Avoid Software Development Pitfalls Through Planning, Design

Oversimplification of software complexity and poor planning during the development process can lead to delays, budgetary issues, and overall project failure.

September 18, 2023

4 Min Read
Dave Abramson, chief software architect at Precision Systems
Image courtesy of Precision Systems

By Dave Abramson

Custom Software Engineering is an essential part of any complex medical device project. Whether you’re creating a device that requires an embedded system, AI components, mobile app, PC, or cloud application, the software is what breathes life into your product.

Despite that vital role, we commonly see medical device software development efforts being vastly underestimated in complexity, time, and budget. This can lead to major frustrations in delays, budgetary issues, and on occasion, overall project failure. Oftentimes we see these challenges firsthand when our team has been brought in for a project rescue. In these cases, we can usually point back to oversimplification of what the software development will entail, and a poor (or absent) planning and design phase in the software development process.

Planning and design may seem like an obvious first step in any successful development project, but medtech developers often feel surprised by how involved or extensive this can be, especially when it comes to software requirements. It’s not uncommon for medtech developers to come to us with requirements they have prepared in-house, which is a great jumping off point. However, depending on the expertise level of the in-house team, we often need to expand on these requirements and go more in-depth. Sometimes medtech developers question the necessity of this investment both in time and budget. As our founder and president at Precision Systems, Walt Johnson says, "Those that don't have enough time to do it right, will need to find more time to do it over" — do not fall into this trap. Put in the upfront work and time to get this portion of your project right, and you will not only save significantly on time and money in the long run but end up with a higher quality more scalable product, all while experiencing fewer bumps along the road.

So what does planning and design entail? At PSI, it starts with gathering requirements, and gaining an understanding of the medtech developer's overall goals and business drivers. The more complete the requirements, the more accurate our timelines, resource planning, and budgets. Requirements are compiled into a software requirements specification document. This document serves as a checkpoint between us and the medtech product developer. The document ensures that we’ve heard and addressed all the product developer’s needs, putting everyone on the same page for the road ahead. From the product developer’s perspective this gives them confidence that the software they receive will exhibit the features and behaviors needed to complete their product.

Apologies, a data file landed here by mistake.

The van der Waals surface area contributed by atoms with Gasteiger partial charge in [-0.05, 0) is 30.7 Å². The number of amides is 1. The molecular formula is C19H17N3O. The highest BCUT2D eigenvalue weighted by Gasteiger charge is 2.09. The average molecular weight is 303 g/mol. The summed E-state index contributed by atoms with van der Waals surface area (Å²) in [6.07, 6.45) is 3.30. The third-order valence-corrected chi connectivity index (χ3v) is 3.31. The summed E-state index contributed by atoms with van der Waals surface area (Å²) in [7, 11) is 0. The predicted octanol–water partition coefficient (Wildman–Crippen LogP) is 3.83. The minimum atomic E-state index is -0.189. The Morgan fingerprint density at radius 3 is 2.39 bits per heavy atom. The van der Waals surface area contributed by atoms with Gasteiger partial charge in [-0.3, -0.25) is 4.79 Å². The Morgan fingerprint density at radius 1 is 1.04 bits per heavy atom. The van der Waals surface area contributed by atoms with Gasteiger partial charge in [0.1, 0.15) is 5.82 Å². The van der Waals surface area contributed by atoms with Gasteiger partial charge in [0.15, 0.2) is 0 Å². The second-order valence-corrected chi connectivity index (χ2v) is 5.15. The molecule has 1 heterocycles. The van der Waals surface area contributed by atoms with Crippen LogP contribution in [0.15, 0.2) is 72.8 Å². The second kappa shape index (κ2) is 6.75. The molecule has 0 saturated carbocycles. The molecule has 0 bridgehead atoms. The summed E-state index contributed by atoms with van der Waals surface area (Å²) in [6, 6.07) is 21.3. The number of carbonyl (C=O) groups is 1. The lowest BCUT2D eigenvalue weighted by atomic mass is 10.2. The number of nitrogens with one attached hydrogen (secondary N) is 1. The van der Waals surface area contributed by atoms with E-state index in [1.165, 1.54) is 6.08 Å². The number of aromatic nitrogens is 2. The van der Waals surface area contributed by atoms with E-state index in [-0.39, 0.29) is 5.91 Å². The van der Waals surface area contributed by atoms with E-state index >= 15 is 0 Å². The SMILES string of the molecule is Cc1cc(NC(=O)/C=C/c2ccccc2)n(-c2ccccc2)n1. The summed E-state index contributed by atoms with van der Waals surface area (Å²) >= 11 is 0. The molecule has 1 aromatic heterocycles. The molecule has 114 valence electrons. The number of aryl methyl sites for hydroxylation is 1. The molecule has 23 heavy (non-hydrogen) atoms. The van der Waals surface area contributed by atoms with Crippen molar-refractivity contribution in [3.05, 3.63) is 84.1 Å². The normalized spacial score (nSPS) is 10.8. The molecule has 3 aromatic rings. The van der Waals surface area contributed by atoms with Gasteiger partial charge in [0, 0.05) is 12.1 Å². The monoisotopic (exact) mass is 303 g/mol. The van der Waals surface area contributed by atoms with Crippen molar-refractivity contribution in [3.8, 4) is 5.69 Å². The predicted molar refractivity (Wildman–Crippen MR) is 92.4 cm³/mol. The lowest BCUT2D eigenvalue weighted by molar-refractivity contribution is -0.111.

Based on requirements, we then create architectural specifications which are high-level designs of the larger subsystem components that make up the overall software system. The architecture generally defines how various data streams flow through the software, how functionality is distributed across the various components, and how the components interface together (like puzzle pieces), to do the work of the entire system. From there we drill down to create detailed software design plans for each of the components — all before we begin to code.

Some critics will argue that doing this much design upfront could lead to an inability to deal with change and uncertainty. We counter this with the knowledge that every software development project will encounter unknowns or enhancement needs during the development process. We believe a strong foundation will allow us to handle changes of any size that might arise along the way.

It’s important for us to help our clients understand that the deliverables in the planning and design phase are as much of a service or product as the actual software. Once the software requirements specification, architectural specifications, and software design plans are created, the software development can then be implemented by any custom software engineering team, depending on their expertise level. The value to the medtech developer is a huge amount of flexibility to either continue implementing with our team or take these documents and continue with their own in-house team. They could even use the documents to shop around for additional quotes and estimates. In addition to flexibility, this vital foundation is likely to yield a high-quality, reliable software system that allows medtech developers to hit their business goals without any surprises.

About the author:

Dave Abramson is the chief software architect at Precision Systems (PSI) and is responsible for devising complex software designs and architectures for mission and safety-critical systems. With almost two decades of experience in custom software engineering, Abramson has a deep background in embedded software systems and can distill real-world problems into simplified software components.

Sign up for the QMED & MD+DI Daily newsletter.

You May Also Like